Rockhounds return

The annual River Valley Rockhounds Gem, Mineral, Jewelry and Fossil Show is just around the bend at the next fossil bed

-Messenger photo illustration by Joe Sutter
Volunteers tend to the silent auction table at left, kids pick up their egg cartons full of free rocks, and visitors browse the many available items at the annual River Valley Rockhounds show in 2018 in this image made from multiple photos.

For fans of fun with fossils, glee with gems, madness about minerals, and joy about jewelry, the annual River Valley Rockhounds Gem, Mineral, Jewelry and Fossil Show is just around the bend at the next fossil bed.

The show is scheduled for March 30 and 31 at the Webster County Fairgrounds.

Hours are Saturday 9 a.m. to 5 p.m. and Sunday 11 a.m. to 4 p.m.

Robert Wolf, president of the River Valley Rockhounds, said that one of the highlights of this year’s show is a display by club member Steve Mayberry.

“Mayberry will be displaying four poster boards with detailed explanations of four types of rocks and agates with actual samples of each,” Wolf said.

-Messenger photo by Joe Sutter
Mark Wells picks out one of the ouro verde quartz pieces he was selling at his booth at the River Valley Rockhounds annual show in 2018.

Those include Turritella agate, Dugway geodes, Blue Forest petrified wood and Australian Tiger Iron.

“It should display well and be a nice feature of the show,” Wolf said.

Mayberry has a long-time interest in rocks, fossils and minerals.

“Growing up in fossil-rich eastern Iowa only a few miles from the Maquoketa Caves,” Mayberry said, “I would go on hiking adventures with no rock unturned.”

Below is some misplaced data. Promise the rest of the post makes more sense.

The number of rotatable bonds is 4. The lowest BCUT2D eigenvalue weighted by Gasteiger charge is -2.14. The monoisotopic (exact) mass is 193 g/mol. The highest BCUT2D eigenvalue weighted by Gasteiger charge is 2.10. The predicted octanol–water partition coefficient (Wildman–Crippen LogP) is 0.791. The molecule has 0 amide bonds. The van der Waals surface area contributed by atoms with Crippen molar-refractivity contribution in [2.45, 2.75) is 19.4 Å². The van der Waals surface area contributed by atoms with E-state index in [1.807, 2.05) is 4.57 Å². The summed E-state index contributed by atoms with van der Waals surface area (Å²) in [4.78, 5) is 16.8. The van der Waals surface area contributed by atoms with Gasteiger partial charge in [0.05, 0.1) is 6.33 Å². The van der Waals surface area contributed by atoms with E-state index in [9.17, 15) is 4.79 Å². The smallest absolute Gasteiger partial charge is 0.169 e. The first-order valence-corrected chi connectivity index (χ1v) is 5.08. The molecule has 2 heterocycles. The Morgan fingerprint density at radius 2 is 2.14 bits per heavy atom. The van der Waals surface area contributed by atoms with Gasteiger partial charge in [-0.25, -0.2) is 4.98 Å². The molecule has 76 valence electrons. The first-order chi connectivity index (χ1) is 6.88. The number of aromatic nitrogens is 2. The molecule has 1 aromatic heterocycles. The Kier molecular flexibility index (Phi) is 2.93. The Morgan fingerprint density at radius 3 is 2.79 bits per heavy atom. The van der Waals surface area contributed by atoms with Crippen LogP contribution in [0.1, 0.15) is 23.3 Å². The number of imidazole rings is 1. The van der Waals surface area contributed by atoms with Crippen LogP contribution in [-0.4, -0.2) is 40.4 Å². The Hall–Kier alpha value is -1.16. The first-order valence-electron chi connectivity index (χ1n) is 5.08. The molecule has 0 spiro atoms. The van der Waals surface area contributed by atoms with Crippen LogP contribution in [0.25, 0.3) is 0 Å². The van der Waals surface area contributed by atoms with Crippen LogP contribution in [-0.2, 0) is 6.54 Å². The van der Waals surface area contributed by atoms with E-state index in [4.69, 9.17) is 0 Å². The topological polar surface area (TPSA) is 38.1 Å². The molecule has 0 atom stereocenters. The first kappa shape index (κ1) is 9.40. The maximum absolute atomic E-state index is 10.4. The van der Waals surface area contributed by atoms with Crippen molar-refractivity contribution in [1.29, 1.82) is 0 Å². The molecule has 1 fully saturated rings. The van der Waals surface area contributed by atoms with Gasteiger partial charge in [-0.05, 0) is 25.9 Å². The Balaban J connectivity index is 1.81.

He’s happy to be sharing his specimens and knowledge with the club members and the public.

-Messenger photo by Joe Sutter
Not just big ones — the late Hugh Carroll also made these tiny, miniature trees and flowers out of wire and precious stones. His daughter Susan Schlerman was selling bigger and smaller items at the River Valley Rockhounds show in 2018 which was dedicated to Carroll.

“The club rock show is an ideal venue to share my treasures and pass on materials to other rockhounds,” Mayberry said.

Club member Gavin Simmons is preparing a display for the show too; his will feature minerals and rocks that glow when exposed to ultraviolet light.

Wolf will also have a display at the show.

“I will have a display of Las Vegas fossils, which I found several years ago but have never displayed,” Wolf said. “They were Trilobites and were some of the most advanced animals of their day. These specimens are 520 million years old and lived at the end of the Cambrian Explosion, a period when many of the life forms we are familiar with today appeared for the first time.”

The ancient creatures are no longer with us.

-Messenger photo by Joe Sutter
Paul Stults, of Iowa River Apparel, looks over an ancient ax head found by Jim Wilke, of Fort Dodge. The stone piece has a groove around 3/4 of the sides, and could be 3,000 years old or more, Stults said. He believed it had been a ceremonial piece that never saw hard use.

“Trilobites became extinct about 230 million years ago,” he said.

Wolf found them at a site called Frenchman Mountain outside of Las Vegas. He said the mountain exposes the same layer of rock that is seen at the bottom of the Grand Canyon.

Admission to the show is $1 for adults, free for children under 12.

In addition to the displays, there will also be multiple vendors, door prizes and a few surprise attractions. The traditional free rock specimens for children is also back this year.

The River Valley Rockhounds was formed in 1962.

The Webster County Fairgrounds is located at 22770 Old U.S. Highway 169.

For more information call 570-5183